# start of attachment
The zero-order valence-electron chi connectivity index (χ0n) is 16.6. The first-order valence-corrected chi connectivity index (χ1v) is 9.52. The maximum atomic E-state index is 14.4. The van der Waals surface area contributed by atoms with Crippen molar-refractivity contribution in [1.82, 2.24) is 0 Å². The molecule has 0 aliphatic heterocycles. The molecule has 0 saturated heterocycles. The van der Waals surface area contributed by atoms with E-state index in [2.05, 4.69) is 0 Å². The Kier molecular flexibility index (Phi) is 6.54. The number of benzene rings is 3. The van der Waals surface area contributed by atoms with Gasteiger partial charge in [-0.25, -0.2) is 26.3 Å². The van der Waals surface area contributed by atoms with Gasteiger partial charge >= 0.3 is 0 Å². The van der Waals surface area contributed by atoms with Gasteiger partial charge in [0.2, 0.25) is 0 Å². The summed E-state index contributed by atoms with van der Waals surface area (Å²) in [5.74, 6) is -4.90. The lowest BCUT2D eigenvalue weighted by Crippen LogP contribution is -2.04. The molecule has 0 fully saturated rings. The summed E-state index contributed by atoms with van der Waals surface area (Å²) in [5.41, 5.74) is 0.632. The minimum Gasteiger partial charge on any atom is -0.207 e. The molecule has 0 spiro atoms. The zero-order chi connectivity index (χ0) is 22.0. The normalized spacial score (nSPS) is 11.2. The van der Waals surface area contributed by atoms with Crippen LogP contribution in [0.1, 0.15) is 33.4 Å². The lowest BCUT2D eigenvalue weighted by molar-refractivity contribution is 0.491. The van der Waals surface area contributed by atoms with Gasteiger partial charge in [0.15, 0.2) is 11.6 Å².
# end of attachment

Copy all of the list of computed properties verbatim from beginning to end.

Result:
The zero-order valence-electron chi connectivity index (χ0n) is 16.6. The first-order valence-corrected chi connectivity index (χ1v) is 9.52. The maximum atomic E-state index is 14.4. The van der Waals surface area contributed by atoms with Crippen molar-refractivity contribution in [1.82, 2.24) is 0 Å². The molecule has 0 aliphatic heterocycles. The molecule has 0 saturated heterocycles. The van der Waals surface area contributed by atoms with E-state index in [2.05, 4.69) is 0 Å². The Kier molecular flexibility index (Phi) is 6.54. The number of benzene rings is 3. The van der Waals surface area contributed by atoms with Gasteiger partial charge in [-0.25, -0.2) is 26.3 Å². The van der Waals surface area contributed by atoms with Gasteiger partial charge >= 0.3 is 0 Å². The van der Waals surface area contributed by atoms with Gasteiger partial charge in [0.2, 0.25) is 0 Å². The summed E-state index contributed by atoms with van der Waals surface area (Å²) in [5.74, 6) is -4.90. The lowest BCUT2D eigenvalue weighted by Crippen LogP contribution is -2.04. The molecule has 0 fully saturated rings. The summed E-state index contributed by atoms with van der Waals surface area (Å²) in [5.41, 5.74) is 0.632. The minimum Gasteiger partial charge on any atom is -0.207 e. The molecule has 0 spiro atoms. The zero-order chi connectivity index (χ0) is 22.0. The normalized spacial score (nSPS) is 11.2. The van der Waals surface area contributed by atoms with Crippen LogP contribution in [0.1, 0.15) is 33.4 Å². The lowest BCUT2D eigenvalue weighted by molar-refractivity contribution is 0.491. The van der Waals surface area contributed by atoms with Gasteiger partial charge in [0.15, 0.2) is 11.6 Å².